Farm bill expected to expire. Now what?

If new bill doesn't pass by the end of this Congress, the process will start over. IFB national legislation expert comments on the path forward.

Senate and House Ag Committee leaders continued to negotiate a new farm bill last week, but without a replacement or extension, the 2014 bill expires today. (Photo from Canva)

By Deana Stroisch

Without an agreement on major issues, the 2014 farm bill will expire today without a replacement or an extension.

Adam Nielsen, Illinois Farm Bureau’s director of national legislation and policy development, predicted “we’ll be without a farm bill for the foreseeable future.” He encouraged Congress to pass a new farm bill “as soon as possible.”

“These are programs that we rely on,” Nielsen said. “Congress has a job to do to pass a farm bill every five years. We still have a chance to do it in a somewhat timely way by the end of the year.”

If a farm bill isn’t passed by the end of this Congress, the farm bill process – hearings and all – must start from scratch. Nielsen described that as a “nightmare scenario.”

In the meantime, crop insurance and Supplemental Nutrition Assistance Program (SNAP) payments will continue without interruption, Nielsen said. Farm program payments on the 2017 crop will also be paid.

Thirty-nine programs do not have funding as of Monday. Programs include conservation programs; most of the bioenergy, rural development and research title programs; trade promotion programs; organic agriculture and farmers’ market programs; and others.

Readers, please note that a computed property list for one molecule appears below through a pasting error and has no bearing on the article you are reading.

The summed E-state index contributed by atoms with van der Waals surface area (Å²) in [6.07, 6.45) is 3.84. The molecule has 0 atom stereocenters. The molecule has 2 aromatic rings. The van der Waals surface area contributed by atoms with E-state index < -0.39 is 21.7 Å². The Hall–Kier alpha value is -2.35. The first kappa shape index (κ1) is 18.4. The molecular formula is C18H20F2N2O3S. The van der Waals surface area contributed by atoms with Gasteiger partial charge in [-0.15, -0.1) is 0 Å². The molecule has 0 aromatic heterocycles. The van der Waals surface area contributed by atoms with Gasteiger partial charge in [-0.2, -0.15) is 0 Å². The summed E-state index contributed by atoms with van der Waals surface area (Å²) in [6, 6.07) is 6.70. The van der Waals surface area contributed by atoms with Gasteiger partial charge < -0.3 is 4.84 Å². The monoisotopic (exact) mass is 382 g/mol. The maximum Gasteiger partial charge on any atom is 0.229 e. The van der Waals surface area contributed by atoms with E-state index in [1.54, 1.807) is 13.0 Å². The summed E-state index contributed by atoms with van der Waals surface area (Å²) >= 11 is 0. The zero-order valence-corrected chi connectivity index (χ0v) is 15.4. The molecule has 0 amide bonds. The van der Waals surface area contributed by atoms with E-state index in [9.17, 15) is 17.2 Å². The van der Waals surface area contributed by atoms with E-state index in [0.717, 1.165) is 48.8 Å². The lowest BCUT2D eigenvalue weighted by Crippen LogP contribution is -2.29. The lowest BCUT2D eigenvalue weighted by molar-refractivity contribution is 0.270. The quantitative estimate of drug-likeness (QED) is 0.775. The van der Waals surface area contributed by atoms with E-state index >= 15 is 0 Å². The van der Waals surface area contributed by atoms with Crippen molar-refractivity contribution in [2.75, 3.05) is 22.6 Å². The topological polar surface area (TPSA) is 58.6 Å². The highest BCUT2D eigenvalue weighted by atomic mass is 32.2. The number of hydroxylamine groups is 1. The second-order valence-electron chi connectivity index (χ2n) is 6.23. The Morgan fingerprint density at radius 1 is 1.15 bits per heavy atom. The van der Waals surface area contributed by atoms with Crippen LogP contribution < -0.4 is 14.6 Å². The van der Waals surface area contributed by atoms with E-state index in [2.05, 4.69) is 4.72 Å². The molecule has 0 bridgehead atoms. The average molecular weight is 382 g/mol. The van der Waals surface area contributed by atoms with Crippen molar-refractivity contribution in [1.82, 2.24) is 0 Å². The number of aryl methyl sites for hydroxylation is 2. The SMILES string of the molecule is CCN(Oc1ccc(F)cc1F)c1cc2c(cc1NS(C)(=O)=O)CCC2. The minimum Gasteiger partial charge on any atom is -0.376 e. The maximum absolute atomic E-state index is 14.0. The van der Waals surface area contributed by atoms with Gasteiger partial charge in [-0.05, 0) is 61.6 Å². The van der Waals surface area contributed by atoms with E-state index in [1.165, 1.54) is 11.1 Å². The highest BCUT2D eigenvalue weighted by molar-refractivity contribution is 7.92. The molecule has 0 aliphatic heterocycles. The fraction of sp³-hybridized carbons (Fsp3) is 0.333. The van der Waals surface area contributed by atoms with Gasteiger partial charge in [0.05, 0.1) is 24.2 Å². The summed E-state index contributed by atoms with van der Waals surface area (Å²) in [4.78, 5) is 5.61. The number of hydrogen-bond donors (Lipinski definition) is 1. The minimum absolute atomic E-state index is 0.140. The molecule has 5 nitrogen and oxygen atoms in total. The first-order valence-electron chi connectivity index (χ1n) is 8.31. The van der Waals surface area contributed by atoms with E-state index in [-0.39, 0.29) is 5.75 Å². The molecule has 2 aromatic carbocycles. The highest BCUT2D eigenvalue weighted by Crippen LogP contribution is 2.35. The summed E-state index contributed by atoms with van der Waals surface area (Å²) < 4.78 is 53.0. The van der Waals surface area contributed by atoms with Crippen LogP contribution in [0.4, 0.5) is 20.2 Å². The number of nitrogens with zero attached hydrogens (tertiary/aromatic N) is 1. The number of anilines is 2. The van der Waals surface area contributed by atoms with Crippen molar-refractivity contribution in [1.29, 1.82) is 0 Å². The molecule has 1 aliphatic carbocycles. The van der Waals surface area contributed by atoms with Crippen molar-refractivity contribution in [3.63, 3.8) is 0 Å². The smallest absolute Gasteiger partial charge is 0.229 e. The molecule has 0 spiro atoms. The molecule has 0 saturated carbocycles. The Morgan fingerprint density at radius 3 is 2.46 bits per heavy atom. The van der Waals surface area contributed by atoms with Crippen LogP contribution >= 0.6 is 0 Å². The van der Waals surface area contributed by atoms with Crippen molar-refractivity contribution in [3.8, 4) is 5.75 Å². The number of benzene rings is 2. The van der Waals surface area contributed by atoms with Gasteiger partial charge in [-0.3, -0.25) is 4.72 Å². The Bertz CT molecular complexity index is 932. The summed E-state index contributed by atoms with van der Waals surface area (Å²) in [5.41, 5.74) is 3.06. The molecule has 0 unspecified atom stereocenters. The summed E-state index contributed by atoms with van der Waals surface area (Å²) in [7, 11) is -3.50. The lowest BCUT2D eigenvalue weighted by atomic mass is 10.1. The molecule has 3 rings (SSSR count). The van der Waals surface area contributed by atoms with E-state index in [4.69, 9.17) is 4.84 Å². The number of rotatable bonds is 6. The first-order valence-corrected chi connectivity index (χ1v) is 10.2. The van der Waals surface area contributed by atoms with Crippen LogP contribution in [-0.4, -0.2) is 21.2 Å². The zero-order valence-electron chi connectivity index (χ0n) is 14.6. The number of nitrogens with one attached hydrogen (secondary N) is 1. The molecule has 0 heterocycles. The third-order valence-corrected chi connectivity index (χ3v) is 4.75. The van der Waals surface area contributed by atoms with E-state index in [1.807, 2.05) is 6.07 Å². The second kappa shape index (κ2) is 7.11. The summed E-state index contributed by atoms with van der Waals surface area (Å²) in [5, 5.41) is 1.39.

Farmers also can’t switch between Agricultural Risk Coverage and Price Loss Coverage until a new farm bill has passed, Nielsen said.

Senate and House Ag Committee leaders last week continued to work out differences between the two bills. On Wednesday, they issued a joint statement on the progress of the farm bill.

“Each of us is still at the negotiating table, and we remain committed to working together on a farm bill. Our conversations are productive and progress toward an agreement is taking shape. We are going to get this right.”

Work and training requirements for SNAP recipients remain a key difference between the two bills. But Nielsen said other differences remain unsettled, including commodity and conservation programs.

Expiring farm bills aren’t a new occurrence.  Just look back to 2012 and 1993, when it took years. Nielsen said he doesn’t expect the delay to go beyond this calendar year.

“From what you hear, maybe the elections will shake things up a bit and we’ll see a renewed effort to get the farm bill passed after the midterm elections,” he said. 

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